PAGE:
New Pieces in Process: Saber-toothed Cat and Florida Fossils

Here is an update on some of the new pieces I have been working on at the Armory Art Center this fall. These pieces are still in the works, and all of them are at different stages in the process.

This saber cat was a much larger piece that I fired recently. I reassemble all my larger sculptures on a piece of drywall that is then burned out in the kiln. Drywall will not harm the kiln or the elements in an electric kiln, the paper burns away and the plaster moves with the piece and remains through the firing. This way I don’t have to lift the heavy or fragile piece to get it into the kiln.

First,  I raise the lift to the level of my work table and put down a little grog, this rough fired clay material acts like small ball berrings and helps the heavy sculpture slide onto the lift easily.

With the lift in place and lowered to the height of the kiln floor I can slide the drywall and the piece off the lift and into the kiln. The excess drywall is cut away after the piece is positioned. The saber cat fired for about 4 days in a small gas kiln. I always load large work at the leatherhard state so that the clay is less fragile, and any breaks that happen during loading are easy to fix.

After the piece is bisqued, I will add non ceramic elements. Since I am doing a cold finish, paints, stains, ect. on these new sculptures they won’t be needing a second firing for glazes. This saber cat will be wearing an antique leather collar. I carved a space for the collar in the wet clay, usually a little wider than necessary to account for the clay shrinking. Once the collar is in place I use Bray-poxy to sculpt additional hair that will help it look more like part of the piece. Bray-poxy is a two part epoxy putty that can be sculpted with and added to fired clay. It dries as hard as bisque clay and can be painted to match any surface. It can be purchased over the phone from the Archie Bray Foundation.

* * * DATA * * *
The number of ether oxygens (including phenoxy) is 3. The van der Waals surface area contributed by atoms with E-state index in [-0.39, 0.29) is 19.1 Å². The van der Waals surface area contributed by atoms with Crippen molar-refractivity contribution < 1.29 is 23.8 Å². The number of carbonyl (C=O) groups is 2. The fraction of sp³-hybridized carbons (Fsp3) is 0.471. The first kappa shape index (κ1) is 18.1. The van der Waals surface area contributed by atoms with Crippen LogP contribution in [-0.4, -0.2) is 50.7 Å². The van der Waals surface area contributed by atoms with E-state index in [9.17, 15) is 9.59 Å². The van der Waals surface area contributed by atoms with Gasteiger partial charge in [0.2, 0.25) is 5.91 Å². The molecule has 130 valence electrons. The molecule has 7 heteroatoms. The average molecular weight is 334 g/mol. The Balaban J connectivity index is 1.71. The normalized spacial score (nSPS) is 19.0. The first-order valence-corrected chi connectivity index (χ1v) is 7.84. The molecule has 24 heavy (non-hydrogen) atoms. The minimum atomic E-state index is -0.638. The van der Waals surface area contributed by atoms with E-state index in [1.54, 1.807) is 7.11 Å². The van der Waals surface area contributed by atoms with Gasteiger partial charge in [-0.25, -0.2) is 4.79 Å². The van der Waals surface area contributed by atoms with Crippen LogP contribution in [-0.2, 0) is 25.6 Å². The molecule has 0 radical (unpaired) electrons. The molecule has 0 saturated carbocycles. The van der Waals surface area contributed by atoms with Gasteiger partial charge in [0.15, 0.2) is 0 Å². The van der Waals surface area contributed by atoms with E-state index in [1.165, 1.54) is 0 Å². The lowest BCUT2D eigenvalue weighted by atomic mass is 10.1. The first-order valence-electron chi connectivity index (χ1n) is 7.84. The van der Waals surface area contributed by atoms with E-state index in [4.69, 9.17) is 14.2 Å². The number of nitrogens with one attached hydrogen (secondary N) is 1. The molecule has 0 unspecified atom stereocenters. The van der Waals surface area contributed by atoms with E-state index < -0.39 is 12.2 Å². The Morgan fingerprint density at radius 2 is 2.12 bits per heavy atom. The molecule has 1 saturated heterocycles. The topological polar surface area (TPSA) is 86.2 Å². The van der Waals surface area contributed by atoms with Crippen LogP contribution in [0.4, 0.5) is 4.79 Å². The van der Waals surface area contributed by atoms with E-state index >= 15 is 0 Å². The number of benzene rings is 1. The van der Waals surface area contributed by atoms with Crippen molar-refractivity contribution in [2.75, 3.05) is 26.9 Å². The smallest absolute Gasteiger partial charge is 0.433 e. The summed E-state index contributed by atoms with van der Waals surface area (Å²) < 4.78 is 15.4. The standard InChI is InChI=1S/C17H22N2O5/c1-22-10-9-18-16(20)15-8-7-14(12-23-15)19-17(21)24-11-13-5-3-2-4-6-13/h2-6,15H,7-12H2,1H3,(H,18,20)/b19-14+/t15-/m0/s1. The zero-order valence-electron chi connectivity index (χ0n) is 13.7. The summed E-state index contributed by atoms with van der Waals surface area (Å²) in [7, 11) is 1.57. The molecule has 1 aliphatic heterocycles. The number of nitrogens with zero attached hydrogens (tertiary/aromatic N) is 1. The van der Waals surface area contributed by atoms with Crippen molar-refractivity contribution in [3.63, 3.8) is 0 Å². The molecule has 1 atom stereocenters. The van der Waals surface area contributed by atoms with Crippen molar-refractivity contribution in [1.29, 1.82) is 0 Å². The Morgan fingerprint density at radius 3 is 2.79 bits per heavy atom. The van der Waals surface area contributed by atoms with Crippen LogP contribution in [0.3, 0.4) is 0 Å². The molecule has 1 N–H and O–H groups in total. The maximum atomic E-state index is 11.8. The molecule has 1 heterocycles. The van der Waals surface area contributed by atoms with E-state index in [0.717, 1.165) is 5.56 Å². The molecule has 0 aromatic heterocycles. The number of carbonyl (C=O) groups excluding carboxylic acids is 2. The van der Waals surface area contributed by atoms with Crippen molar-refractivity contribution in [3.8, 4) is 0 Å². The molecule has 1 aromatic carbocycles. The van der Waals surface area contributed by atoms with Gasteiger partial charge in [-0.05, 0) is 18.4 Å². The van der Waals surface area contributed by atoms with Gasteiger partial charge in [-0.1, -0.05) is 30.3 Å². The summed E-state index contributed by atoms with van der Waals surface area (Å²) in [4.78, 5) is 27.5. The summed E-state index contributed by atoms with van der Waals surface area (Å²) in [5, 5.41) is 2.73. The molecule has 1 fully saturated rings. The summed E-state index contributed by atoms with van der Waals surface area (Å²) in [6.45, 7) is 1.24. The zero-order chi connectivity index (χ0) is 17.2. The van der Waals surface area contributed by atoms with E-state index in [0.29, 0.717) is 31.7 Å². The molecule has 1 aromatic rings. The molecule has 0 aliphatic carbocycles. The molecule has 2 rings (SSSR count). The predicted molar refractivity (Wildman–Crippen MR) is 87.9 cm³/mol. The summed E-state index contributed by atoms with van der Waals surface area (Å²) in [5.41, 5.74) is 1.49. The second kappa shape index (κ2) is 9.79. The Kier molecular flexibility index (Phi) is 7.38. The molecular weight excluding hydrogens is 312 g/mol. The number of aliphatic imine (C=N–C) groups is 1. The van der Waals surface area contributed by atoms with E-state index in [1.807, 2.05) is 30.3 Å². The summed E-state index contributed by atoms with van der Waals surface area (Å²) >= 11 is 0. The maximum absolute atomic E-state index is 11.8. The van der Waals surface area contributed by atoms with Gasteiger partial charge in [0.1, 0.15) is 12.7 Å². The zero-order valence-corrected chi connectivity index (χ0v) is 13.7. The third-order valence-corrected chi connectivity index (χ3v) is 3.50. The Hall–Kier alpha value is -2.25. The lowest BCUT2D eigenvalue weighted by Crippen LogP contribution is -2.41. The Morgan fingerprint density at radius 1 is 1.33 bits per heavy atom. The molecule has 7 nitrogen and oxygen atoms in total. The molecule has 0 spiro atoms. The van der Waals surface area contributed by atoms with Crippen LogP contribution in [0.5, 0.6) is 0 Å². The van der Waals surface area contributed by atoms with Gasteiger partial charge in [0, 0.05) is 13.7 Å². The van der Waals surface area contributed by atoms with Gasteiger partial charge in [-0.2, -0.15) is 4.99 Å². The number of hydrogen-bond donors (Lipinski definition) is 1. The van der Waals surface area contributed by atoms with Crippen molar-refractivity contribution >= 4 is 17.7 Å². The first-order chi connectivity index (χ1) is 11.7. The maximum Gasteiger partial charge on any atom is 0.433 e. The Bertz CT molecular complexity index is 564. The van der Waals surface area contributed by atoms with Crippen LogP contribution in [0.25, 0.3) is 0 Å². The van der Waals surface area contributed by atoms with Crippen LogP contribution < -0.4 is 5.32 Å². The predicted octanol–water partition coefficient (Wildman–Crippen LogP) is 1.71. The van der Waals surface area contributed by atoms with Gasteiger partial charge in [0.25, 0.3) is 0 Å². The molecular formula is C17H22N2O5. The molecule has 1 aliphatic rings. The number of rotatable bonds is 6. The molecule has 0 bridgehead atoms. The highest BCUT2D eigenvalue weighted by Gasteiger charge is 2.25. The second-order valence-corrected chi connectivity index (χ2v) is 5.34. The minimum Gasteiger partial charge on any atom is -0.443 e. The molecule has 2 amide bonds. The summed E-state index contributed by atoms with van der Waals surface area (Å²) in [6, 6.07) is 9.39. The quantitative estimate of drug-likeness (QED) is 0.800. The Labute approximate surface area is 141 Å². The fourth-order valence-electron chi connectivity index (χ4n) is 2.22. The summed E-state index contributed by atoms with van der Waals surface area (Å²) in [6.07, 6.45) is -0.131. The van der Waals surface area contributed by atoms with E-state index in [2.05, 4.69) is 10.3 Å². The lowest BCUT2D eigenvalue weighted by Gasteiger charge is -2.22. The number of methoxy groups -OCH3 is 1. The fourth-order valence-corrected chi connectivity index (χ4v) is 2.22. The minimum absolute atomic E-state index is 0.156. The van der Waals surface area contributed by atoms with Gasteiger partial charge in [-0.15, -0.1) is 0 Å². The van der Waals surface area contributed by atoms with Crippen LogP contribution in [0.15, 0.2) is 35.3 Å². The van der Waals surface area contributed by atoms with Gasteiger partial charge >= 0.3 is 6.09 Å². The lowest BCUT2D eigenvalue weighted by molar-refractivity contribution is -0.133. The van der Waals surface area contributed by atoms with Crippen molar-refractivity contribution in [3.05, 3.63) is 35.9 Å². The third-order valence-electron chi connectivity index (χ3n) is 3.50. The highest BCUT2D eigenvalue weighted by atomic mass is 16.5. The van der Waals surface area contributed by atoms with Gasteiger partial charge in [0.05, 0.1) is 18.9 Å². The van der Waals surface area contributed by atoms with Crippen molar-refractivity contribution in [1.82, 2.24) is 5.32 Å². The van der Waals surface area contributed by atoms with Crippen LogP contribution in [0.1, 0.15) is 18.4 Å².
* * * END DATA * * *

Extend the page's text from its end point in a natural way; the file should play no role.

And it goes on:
I have been experiementing with new techniques for armatures and scale as well. Here, you can see a poster in the background. This is an image I took of a maquette for this piece and then enlarged to the size I wanted the final sculpture to be. This is a great aid for sculpting as well as figuring out what size armature rods will be needed. I usually use galvanized stell pipe as an armature along with dowel rods. I am also using multiple dowel pieces taped together with electrical tape for legs and extremities. These are flexible and act as a movable joint even when clay is put over them. This allows me to change the gesture of the legs more easily.

This prehistoric deer, a blastomeryx, is life size at about 24 inches long. These types of small deer were found in a fossil pit near Tampa. Many of the modern deer in Florida are descendants of deer like this one. These deer ranged in size from a rabbit to a small dog. Their living relatives the key deer that live in the  Florida Keys. The small size of these early mammals often helped them survive climate changes and atmospheric changes that killed off much larger animals.


About Ariel Bowman

I grew up in Dallas, Texas where I learned to love nature, animals, and art. I graduated with a BFA in ceramics from the Kansas City Art Institute in 2011. I am currently working towards my MFA in ceramics at the University of Florida. This blog serves as a way for my friends and family, as well as anyone interested in my work, to view not only the finished pieces, but some of the process as well. You can subscribe to this blog to keep up to date on what I am currently working on in the studio, research, new sources, and exhibitions.
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